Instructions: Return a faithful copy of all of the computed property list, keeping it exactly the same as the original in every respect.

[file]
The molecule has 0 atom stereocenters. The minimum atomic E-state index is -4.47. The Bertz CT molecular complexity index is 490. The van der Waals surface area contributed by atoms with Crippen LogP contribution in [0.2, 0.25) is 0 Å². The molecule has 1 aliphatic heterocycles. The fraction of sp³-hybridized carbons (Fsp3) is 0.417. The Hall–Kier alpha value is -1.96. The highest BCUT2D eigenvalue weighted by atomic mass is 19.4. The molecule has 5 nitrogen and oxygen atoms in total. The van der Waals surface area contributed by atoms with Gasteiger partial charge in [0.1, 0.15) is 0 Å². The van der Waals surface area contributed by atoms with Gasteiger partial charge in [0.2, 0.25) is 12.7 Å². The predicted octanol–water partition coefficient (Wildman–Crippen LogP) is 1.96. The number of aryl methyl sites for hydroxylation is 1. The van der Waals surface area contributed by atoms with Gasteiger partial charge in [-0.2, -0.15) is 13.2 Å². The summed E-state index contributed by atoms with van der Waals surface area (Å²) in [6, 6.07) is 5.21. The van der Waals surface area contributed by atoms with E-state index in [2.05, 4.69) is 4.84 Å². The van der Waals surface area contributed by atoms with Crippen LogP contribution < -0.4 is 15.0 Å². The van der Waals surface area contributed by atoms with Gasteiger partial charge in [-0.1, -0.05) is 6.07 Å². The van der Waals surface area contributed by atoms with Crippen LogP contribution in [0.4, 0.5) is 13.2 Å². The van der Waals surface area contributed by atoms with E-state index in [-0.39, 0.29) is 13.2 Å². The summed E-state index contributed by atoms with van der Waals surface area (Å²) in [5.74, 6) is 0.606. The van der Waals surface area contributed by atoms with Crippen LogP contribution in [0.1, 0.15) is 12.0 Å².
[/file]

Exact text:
The molecule has 0 atom stereocenters. The minimum atomic E-state index is -4.47. The Bertz CT molecular complexity index is 490. The van der Waals surface area contributed by atoms with Crippen LogP contribution in [0.2, 0.25) is 0 Å². The molecule has 1 aliphatic heterocycles. The fraction of sp³-hybridized carbons (Fsp3) is 0.417. The Hall–Kier alpha value is -1.96. The highest BCUT2D eigenvalue weighted by atomic mass is 19.4. The molecule has 5 nitrogen and oxygen atoms in total. The van der Waals surface area contributed by atoms with Gasteiger partial charge in [0.1, 0.15) is 0 Å². The van der Waals surface area contributed by atoms with Gasteiger partial charge in [0.2, 0.25) is 12.7 Å². The predicted octanol–water partition coefficient (Wildman–Crippen LogP) is 1.96. The number of aryl methyl sites for hydroxylation is 1. The van der Waals surface area contributed by atoms with Gasteiger partial charge in [-0.2, -0.15) is 13.2 Å². The summed E-state index contributed by atoms with van der Waals surface area (Å²) in [6, 6.07) is 5.21. The van der Waals surface area contributed by atoms with E-state index in [2.05, 4.69) is 4.84 Å². The van der Waals surface area contributed by atoms with Crippen LogP contribution < -0.4 is 15.0 Å². The van der Waals surface area contributed by atoms with Gasteiger partial charge in [-0.1, -0.05) is 6.07 Å². The van der Waals surface area contributed by atoms with Crippen LogP contribution in [0.4, 0.5) is 13.2 Å². The van der Waals surface area contributed by atoms with E-state index in [-0.39, 0.29) is 13.2 Å². The summed E-state index contributed by atoms with van der Waals surface area (Å²) in [5.74, 6) is 0.606. The van der Waals surface area contributed by atoms with Crippen LogP contribution in [0.1, 0.15) is 12.0 Å².